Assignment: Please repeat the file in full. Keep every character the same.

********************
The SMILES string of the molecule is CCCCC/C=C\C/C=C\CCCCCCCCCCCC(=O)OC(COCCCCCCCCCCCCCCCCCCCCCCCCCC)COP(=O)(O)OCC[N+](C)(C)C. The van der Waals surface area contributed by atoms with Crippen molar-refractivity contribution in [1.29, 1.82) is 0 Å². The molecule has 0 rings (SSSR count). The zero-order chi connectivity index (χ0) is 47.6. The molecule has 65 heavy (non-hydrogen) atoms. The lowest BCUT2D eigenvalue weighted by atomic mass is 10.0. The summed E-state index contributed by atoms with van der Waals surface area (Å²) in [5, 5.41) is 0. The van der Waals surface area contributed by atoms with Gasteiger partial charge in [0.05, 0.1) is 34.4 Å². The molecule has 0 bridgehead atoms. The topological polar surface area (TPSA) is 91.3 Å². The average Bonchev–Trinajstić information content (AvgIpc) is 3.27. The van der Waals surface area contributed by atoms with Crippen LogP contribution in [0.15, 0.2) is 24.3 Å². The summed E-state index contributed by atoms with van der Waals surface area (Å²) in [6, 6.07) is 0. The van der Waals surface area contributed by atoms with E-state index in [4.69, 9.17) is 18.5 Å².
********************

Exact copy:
The SMILES string of the molecule is CCCCC/C=C\C/C=C\CCCCCCCCCCCC(=O)OC(COCCCCCCCCCCCCCCCCCCCCCCCCCC)COP(=O)(O)OCC[N+](C)(C)C. The van der Waals surface area contributed by atoms with Crippen molar-refractivity contribution in [1.29, 1.82) is 0 Å². The molecule has 0 rings (SSSR count). The zero-order chi connectivity index (χ0) is 47.6. The molecule has 65 heavy (non-hydrogen) atoms. The lowest BCUT2D eigenvalue weighted by atomic mass is 10.0. The summed E-state index contributed by atoms with van der Waals surface area (Å²) in [5, 5.41) is 0. The van der Waals surface area contributed by atoms with Gasteiger partial charge in [0.05, 0.1) is 34.4 Å². The molecule has 0 bridgehead atoms. The topological polar surface area (TPSA) is 91.3 Å². The average Bonchev–Trinajstić information content (AvgIpc) is 3.27. The van der Waals surface area contributed by atoms with Crippen LogP contribution in [0.15, 0.2) is 24.3 Å². The summed E-state index contributed by atoms with van der Waals surface area (Å²) in [6, 6.07) is 0. The van der Waals surface area contributed by atoms with E-state index in [4.69, 9.17) is 18.5 Å².